Writers’ Wednesdays: The Squaw Valley Olympics

CARSON CITY, Nevada – Sports historians often call the 1960 Winter Olympics held at Squaw Valley “the last great games.”

A racer competes in the giant slalom during the 1960 Olympic Winter Games in Sqiuaw Valley, Calif. Nevada Historical Society
A racer competes in the giant slalom during the 1960 Olympic Winter Games in Sqiuaw Valley, Calif. Nevada Historical Society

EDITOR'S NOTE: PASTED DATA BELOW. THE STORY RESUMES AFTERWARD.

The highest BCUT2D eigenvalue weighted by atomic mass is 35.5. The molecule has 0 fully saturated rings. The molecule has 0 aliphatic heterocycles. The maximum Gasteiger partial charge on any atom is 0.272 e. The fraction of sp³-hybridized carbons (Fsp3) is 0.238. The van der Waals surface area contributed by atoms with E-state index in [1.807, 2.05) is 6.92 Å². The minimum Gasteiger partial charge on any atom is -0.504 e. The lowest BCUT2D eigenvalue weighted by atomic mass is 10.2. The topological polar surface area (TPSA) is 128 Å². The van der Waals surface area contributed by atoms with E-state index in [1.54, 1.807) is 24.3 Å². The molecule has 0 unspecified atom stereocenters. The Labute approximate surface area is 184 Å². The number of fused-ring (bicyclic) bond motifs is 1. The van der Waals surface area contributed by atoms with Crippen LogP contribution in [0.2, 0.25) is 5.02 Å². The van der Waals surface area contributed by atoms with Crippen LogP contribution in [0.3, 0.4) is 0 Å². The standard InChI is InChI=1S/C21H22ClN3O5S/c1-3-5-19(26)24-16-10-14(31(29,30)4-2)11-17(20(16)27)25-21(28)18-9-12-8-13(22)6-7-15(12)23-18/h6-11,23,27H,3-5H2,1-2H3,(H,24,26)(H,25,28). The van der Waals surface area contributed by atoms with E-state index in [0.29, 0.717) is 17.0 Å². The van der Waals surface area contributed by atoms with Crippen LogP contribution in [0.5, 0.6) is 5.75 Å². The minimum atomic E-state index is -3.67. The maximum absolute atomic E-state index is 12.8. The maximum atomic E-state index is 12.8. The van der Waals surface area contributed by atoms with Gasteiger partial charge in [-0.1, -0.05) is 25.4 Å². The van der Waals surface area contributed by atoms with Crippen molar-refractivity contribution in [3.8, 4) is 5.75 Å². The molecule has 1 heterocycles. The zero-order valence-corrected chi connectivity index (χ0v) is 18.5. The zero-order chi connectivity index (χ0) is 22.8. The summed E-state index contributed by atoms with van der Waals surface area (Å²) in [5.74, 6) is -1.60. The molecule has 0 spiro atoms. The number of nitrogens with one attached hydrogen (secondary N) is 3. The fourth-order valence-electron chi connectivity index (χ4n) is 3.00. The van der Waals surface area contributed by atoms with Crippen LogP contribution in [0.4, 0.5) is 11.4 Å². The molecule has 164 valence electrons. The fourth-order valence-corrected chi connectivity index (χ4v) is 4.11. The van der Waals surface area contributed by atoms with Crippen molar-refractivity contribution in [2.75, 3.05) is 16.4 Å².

In an intimate, unspoiled setting, the best winter athletes from around the globe converged on the previously unheralded ski resort for 11 days. Television cameras (and Walter Cronkite) were there and Walt Disney choreographed the opening and closing ceremonies. There was suspense and drama on and off the slopes and ice rinks. The underdog USA men’s hockey team beat a powerful Russian team in the first “Miracle on Ice.” Just how Squaw Valley was selected to host the Olympics is a story in itself, and one notably told by author David Antonucci in his book, “Snowball’s Chance: The Story of the 1960 Olympic Winter Games.” Antonucci will share stories from the book and his research in this month’s Writers’ Wednesday Lecture hosted by the Nevada Historical Society in Reno on Wednesday, May 10. The event includes a book signing from 5 to 5:30 p.m. and lecture starting at 5:30. It is quite a story. The Squaw Valley Ski Resort was born from a partnership between Alex Cushing and Wayne Poulson, a Reno High grad who had helped do snow surveys in the valley in the 1930s. They formed the Squaw Valley Development Corporation, broke ground on the resort in 1948 and it opened on Thanksgiving Day in 1949. Eventually, Cushing took over operations of the ski area, while Poulsen maintained ownership of most of the land in the valley. 1n 1954, Cushing saw a small article in his morning paper that said Reno was planning to place a bid to host the 1960 Olympic Games. He saw it as an opportunity to get publicity for Squaw Valley, which at the time had one lift and two tow ropes to accommodate skiers, by making a bid for the Games himself. “I had no more interest in getting the Games than the man in the moon,” he later told Time magazine. “It was just a way of getting some newspaper space.” His pursuit turned serious when the U.S. Olympic Committee selected Squaw Valley over Reno; Anchorage, Alaska; Sun Valley, Idaho; Colorado Springs-Aspen, Colo., and Lake Placid, N.Y., to be its recommendation to the International Olympic Committee. To say it was a longshot bid would be a huge understatement, but ultimately, Squaw Valley won out over such finalists as Innsbruck, Austria; St. Moritz, Switzerland; and Garmisch-Partenkirchen, Germany, all of which had previously hosted Olympics. Antonucci will discuss how the 665 athletes from 30 countries gathered to compete in 27 events, including alpine skiing, Nordic combined, cross-country skiing, biathlon, figure skating, speed skating, ice hockey and ski jumping. Through his thorough research, he offers you-are-there accounts of all competition events and ties it to many historical photos of the games. The Writers’ Wednesday Lecture Series is held the second Wednesday of each month. The intent of the program is to highlight writers that specifically focus on Nevada, the Great Basin or the West in general. The authors talk about the content of their books, but also share details about the creative process. The program is $5 for adults and free for Historical Society members and children 17 and younger.